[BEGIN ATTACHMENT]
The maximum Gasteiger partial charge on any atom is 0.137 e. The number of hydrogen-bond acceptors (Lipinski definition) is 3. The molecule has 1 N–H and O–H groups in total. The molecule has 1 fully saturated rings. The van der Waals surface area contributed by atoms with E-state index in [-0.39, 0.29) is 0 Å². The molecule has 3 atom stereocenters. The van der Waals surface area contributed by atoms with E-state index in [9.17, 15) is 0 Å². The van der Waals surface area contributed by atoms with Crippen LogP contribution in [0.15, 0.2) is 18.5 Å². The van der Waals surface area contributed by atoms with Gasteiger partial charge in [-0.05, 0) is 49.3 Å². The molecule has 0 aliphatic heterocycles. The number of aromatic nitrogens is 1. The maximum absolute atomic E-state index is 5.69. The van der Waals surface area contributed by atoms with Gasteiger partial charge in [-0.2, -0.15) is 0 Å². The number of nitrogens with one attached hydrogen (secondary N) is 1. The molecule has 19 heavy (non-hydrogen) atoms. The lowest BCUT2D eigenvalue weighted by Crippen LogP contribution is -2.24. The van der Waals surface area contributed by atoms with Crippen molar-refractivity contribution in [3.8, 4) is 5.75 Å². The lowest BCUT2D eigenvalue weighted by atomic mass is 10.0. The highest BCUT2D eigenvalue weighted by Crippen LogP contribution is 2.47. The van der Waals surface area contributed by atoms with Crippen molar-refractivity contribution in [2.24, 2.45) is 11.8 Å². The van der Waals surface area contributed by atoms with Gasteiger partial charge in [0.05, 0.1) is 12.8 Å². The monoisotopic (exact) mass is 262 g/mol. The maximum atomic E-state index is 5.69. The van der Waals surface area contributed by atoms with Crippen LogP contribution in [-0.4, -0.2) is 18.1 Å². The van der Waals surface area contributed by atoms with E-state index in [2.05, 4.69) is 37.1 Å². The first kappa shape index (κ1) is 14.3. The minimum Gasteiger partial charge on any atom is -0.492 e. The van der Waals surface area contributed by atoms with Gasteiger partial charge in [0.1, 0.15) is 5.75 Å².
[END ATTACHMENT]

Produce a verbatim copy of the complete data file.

The maximum Gasteiger partial charge on any atom is 0.137 e. The number of hydrogen-bond acceptors (Lipinski definition) is 3. The molecule has 1 N–H and O–H groups in total. The molecule has 1 fully saturated rings. The van der Waals surface area contributed by atoms with E-state index in [-0.39, 0.29) is 0 Å². The molecule has 3 atom stereocenters. The van der Waals surface area contributed by atoms with E-state index in [9.17, 15) is 0 Å². The van der Waals surface area contributed by atoms with Crippen LogP contribution in [0.15, 0.2) is 18.5 Å². The van der Waals surface area contributed by atoms with Gasteiger partial charge in [-0.05, 0) is 49.3 Å². The molecule has 0 aliphatic heterocycles. The number of aromatic nitrogens is 1. The maximum absolute atomic E-state index is 5.69. The van der Waals surface area contributed by atoms with Gasteiger partial charge in [-0.2, -0.15) is 0 Å². The number of nitrogens with one attached hydrogen (secondary N) is 1. The molecule has 19 heavy (non-hydrogen) atoms. The lowest BCUT2D eigenvalue weighted by Crippen LogP contribution is -2.24. The van der Waals surface area contributed by atoms with Crippen molar-refractivity contribution in [3.8, 4) is 5.75 Å². The lowest BCUT2D eigenvalue weighted by atomic mass is 10.0. The highest BCUT2D eigenvalue weighted by Crippen LogP contribution is 2.47. The van der Waals surface area contributed by atoms with Crippen molar-refractivity contribution in [2.24, 2.45) is 11.8 Å². The van der Waals surface area contributed by atoms with Gasteiger partial charge in [0.05, 0.1) is 12.8 Å². The monoisotopic (exact) mass is 262 g/mol. The maximum atomic E-state index is 5.69. The van der Waals surface area contributed by atoms with Crippen LogP contribution in [-0.4, -0.2) is 18.1 Å². The van der Waals surface area contributed by atoms with E-state index in [2.05, 4.69) is 37.1 Å². The first kappa shape index (κ1) is 14.3. The minimum Gasteiger partial charge on any atom is -0.492 e. The van der Waals surface area contributed by atoms with Gasteiger partial charge in [0.1, 0.15) is 5.75 Å².